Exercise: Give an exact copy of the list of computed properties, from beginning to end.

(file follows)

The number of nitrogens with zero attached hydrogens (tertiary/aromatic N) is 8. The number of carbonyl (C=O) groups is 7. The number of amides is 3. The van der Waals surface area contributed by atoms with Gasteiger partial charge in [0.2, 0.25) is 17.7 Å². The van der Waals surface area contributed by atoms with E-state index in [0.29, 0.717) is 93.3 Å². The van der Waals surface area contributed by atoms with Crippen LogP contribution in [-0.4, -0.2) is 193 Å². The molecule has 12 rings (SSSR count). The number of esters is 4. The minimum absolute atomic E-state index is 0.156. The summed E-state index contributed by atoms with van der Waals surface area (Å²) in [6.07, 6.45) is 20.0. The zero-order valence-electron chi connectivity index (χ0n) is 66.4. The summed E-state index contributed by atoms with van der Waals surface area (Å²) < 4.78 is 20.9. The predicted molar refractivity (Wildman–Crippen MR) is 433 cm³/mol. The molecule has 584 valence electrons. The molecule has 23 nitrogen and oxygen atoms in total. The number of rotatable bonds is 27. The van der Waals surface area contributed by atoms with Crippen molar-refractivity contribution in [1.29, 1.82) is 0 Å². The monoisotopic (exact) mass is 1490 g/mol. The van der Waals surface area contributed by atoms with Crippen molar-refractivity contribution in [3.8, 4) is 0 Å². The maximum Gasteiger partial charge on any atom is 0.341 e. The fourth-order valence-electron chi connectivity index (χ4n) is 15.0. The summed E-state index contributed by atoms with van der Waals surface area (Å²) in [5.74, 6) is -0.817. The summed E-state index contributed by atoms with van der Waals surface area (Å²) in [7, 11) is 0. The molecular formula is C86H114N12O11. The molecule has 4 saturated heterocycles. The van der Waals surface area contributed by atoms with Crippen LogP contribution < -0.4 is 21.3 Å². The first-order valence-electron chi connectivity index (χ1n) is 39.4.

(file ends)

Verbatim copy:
The number of nitrogens with zero attached hydrogens (tertiary/aromatic N) is 8. The number of carbonyl (C=O) groups is 7. The number of amides is 3. The van der Waals surface area contributed by atoms with Gasteiger partial charge in [0.2, 0.25) is 17.7 Å². The van der Waals surface area contributed by atoms with E-state index in [0.29, 0.717) is 93.3 Å². The van der Waals surface area contributed by atoms with Crippen LogP contribution in [-0.4, -0.2) is 193 Å². The molecule has 12 rings (SSSR count). The number of esters is 4. The minimum absolute atomic E-state index is 0.156. The summed E-state index contributed by atoms with van der Waals surface area (Å²) in [6.07, 6.45) is 20.0. The zero-order valence-electron chi connectivity index (χ0n) is 66.4. The summed E-state index contributed by atoms with van der Waals surface area (Å²) < 4.78 is 20.9. The predicted molar refractivity (Wildman–Crippen MR) is 433 cm³/mol. The molecule has 584 valence electrons. The molecule has 23 nitrogen and oxygen atoms in total. The number of rotatable bonds is 27. The van der Waals surface area contributed by atoms with Crippen molar-refractivity contribution in [1.29, 1.82) is 0 Å². The monoisotopic (exact) mass is 1490 g/mol. The van der Waals surface area contributed by atoms with Crippen molar-refractivity contribution in [3.8, 4) is 0 Å². The maximum Gasteiger partial charge on any atom is 0.341 e. The fourth-order valence-electron chi connectivity index (χ4n) is 15.0. The summed E-state index contributed by atoms with van der Waals surface area (Å²) in [5.74, 6) is -0.817. The summed E-state index contributed by atoms with van der Waals surface area (Å²) in [7, 11) is 0. The molecular formula is C86H114N12O11. The molecule has 4 saturated heterocycles. The van der Waals surface area contributed by atoms with Crippen LogP contribution < -0.4 is 21.3 Å². The first-order valence-electron chi connectivity index (χ1n) is 39.4.